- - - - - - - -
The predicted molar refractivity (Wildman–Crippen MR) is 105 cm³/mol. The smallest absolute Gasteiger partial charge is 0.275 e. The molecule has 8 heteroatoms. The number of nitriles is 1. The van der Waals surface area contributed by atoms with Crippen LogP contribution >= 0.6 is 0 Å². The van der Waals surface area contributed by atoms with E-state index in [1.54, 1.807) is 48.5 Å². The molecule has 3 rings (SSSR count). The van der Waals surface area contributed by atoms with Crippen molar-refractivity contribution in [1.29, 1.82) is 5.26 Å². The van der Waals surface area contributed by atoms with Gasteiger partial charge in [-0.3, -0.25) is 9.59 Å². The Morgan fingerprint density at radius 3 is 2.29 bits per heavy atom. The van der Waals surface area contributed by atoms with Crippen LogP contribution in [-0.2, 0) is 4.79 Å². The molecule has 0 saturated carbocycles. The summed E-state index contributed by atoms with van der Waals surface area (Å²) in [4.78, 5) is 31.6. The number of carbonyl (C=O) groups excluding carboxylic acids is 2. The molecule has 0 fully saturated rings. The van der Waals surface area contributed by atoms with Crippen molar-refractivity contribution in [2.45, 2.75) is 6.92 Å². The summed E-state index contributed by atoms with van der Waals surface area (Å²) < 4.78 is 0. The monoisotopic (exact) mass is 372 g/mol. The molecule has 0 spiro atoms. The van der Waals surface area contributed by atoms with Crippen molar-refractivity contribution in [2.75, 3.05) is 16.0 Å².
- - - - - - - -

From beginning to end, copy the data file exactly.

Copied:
The predicted molar refractivity (Wildman–Crippen MR) is 105 cm³/mol. The smallest absolute Gasteiger partial charge is 0.275 e. The molecule has 8 heteroatoms. The number of nitriles is 1. The van der Waals surface area contributed by atoms with Crippen LogP contribution >= 0.6 is 0 Å². The van der Waals surface area contributed by atoms with E-state index in [1.54, 1.807) is 48.5 Å². The molecule has 3 rings (SSSR count). The van der Waals surface area contributed by atoms with Crippen molar-refractivity contribution in [1.29, 1.82) is 5.26 Å². The van der Waals surface area contributed by atoms with Gasteiger partial charge in [-0.3, -0.25) is 9.59 Å². The Morgan fingerprint density at radius 3 is 2.29 bits per heavy atom. The van der Waals surface area contributed by atoms with Crippen LogP contribution in [-0.2, 0) is 4.79 Å². The molecule has 0 saturated carbocycles. The summed E-state index contributed by atoms with van der Waals surface area (Å²) in [4.78, 5) is 31.6. The number of carbonyl (C=O) groups excluding carboxylic acids is 2. The molecule has 0 fully saturated rings. The van der Waals surface area contributed by atoms with Crippen molar-refractivity contribution in [2.45, 2.75) is 6.92 Å². The summed E-state index contributed by atoms with van der Waals surface area (Å²) < 4.78 is 0. The monoisotopic (exact) mass is 372 g/mol. The molecule has 0 spiro atoms. The van der Waals surface area contributed by atoms with Crippen molar-refractivity contribution in [2.75, 3.05) is 16.0 Å².